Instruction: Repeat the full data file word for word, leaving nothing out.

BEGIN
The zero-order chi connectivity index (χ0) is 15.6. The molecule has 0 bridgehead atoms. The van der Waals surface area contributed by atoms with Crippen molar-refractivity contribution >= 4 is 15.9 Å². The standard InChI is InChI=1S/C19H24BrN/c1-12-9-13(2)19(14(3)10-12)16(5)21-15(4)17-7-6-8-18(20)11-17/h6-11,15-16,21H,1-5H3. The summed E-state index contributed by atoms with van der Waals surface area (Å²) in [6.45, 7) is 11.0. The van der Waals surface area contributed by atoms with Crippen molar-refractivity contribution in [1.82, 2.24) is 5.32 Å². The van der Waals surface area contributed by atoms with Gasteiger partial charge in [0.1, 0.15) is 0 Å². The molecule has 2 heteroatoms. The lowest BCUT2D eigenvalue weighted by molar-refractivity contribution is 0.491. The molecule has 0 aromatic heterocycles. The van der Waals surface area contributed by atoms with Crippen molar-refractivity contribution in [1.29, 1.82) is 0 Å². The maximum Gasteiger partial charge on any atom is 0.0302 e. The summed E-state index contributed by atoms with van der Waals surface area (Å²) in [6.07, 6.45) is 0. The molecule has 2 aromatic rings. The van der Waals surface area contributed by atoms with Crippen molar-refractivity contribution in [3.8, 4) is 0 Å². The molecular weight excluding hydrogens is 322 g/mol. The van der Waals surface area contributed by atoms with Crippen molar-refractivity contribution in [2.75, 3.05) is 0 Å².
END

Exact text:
The zero-order chi connectivity index (χ0) is 15.6. The molecule has 0 bridgehead atoms. The van der Waals surface area contributed by atoms with Crippen molar-refractivity contribution >= 4 is 15.9 Å². The standard InChI is InChI=1S/C19H24BrN/c1-12-9-13(2)19(14(3)10-12)16(5)21-15(4)17-7-6-8-18(20)11-17/h6-11,15-16,21H,1-5H3. The summed E-state index contributed by atoms with van der Waals surface area (Å²) in [6.45, 7) is 11.0. The van der Waals surface area contributed by atoms with Crippen molar-refractivity contribution in [1.82, 2.24) is 5.32 Å². The van der Waals surface area contributed by atoms with Gasteiger partial charge in [0.1, 0.15) is 0 Å². The molecule has 2 heteroatoms. The lowest BCUT2D eigenvalue weighted by molar-refractivity contribution is 0.491. The molecule has 0 aromatic heterocycles. The van der Waals surface area contributed by atoms with Crippen molar-refractivity contribution in [1.29, 1.82) is 0 Å². The maximum Gasteiger partial charge on any atom is 0.0302 e. The summed E-state index contributed by atoms with van der Waals surface area (Å²) in [6.07, 6.45) is 0. The molecule has 2 aromatic rings. The van der Waals surface area contributed by atoms with Crippen molar-refractivity contribution in [3.8, 4) is 0 Å². The molecular weight excluding hydrogens is 322 g/mol. The van der Waals surface area contributed by atoms with Crippen molar-refractivity contribution in [2.75, 3.05) is 0 Å².